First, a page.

Wednesday, June 29, 2011


I took my very last cycle of RCHOP chemotherapy last week. I've been pretty sick. I was so happy to be done with it though. No more chemo!

But now I have to wait on my next Cat scan and Pet scan before I know what's next. What I want to hear is the R word, REMISSION. I'm really, honestly hopeful and believing that I'm there, but I just cant help being terrified of the other result. If there is ANY sign of cancer at all, I will have to get a Bone Marrow transplant.

If you know me or have read this entire blog, you know that my older brother Josh had to have a BMT when his cancer recurred back in 2003. Hellish is the best word I can think of to describe those months. Josh was fortunate because he didn't need a donor. The doctors were able to use his own stemcells in what they called an Autologous StemCell Transplant. We met alot of other Bone Marrow Transplant patients when we were at Emory Hospital and at the Hope Lodge. For patients that have to rely on donor marrow the transplant is more difficult because their bodies try and reject the donor marrow in what is called Host vs Graft disease.

Knowing what could be in store for me seems almost worse than having no idea. Ignorance is bliss. I'm trying to stay hopeful and positive. I'm so thankful to have come this far by the grace of God, I'm incredibly blessed with good doctors, true friends and a steadfast family, but, man, am I scared.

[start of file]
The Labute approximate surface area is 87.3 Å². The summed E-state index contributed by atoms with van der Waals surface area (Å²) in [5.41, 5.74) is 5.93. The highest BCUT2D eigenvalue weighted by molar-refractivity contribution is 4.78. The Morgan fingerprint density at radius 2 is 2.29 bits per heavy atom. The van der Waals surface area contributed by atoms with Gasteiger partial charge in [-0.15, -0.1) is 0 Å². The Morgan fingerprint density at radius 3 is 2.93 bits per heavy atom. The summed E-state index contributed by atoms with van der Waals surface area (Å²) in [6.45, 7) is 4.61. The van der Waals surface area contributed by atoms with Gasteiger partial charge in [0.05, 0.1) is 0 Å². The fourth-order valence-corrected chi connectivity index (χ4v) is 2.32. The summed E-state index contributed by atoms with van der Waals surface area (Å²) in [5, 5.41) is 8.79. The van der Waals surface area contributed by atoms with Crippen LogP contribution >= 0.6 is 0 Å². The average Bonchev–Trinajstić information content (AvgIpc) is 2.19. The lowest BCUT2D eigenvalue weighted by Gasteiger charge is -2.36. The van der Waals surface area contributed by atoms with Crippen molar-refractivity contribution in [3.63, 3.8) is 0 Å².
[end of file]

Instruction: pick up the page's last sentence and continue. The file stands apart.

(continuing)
I'm trying to live in the day, but it sure is difficult when so much could ride on tomorrow. The anticipation is really overwhelming. "Expecting is the greatest impediment to living. In anticipation of tomorrow, it loses today" - Seneca

Wednesday, June 15, 2011


Well, I'm happy to announce I only have ONE more cycle of RCHOP to go! What a ride it has been. I can't wait to get this poison out of my system. No more cycles of least thats the plan assuming my scans come back clean, but still, no more RCHOP ever again!

Cancer seems to be an epidemic lately. My small church is full of cancer survivors and fighters. Hardly a day goes by anymore where I don't hear of a friend or an aquaintance getting a cancer diagnosis. Its rough.

I've looked back over this blog and I think of all the things I HAVN'T talked about like trying to get Disability;  the Medicaid Bureaucracy; The endless bills stuffed in your mailbox. I'm still not going to talk about it except to say its the third part of the cycle of sickness' trifecta: Cancer, Chemo and Paperwork. As if the first two weren't hard enough.

I recently visited a friend in the hospital, the same hospital and same floor where I took my first chemo back in January. When his nurse came in to attend to him she said I looked familiar. I told her about my previous visit, but we decided that we couldn't have met then as she isn't chemo-certified. Then she asked me what kind of cancer I had.

"Large cell non-Hodgkins Lymphoma" I said.

 "Do you have a brother who also had cancer?"

"Yeah, I do."

"And did he have the exact same kind?"


"Are you the Daylight Donuts guy?"

"I...used to be, yeah." Daylight Donuts was where I worked while I was saving to take my brother on a post-cancer celebratory Hawaiian vacation.

Her eyes grew wide and she she said "Oh my goodness! EVERYONE on this floor knows your story, its one of the most touching things I've ever heard!"

I cant believe how far I've come. Cancer throws so much on you and takes so much from you all at once and it takes a while to find your footing. I'm amazed at what God has done with my life. I see the cycles and I see the effects, the growth. I'm grateful.

One more cycle to go....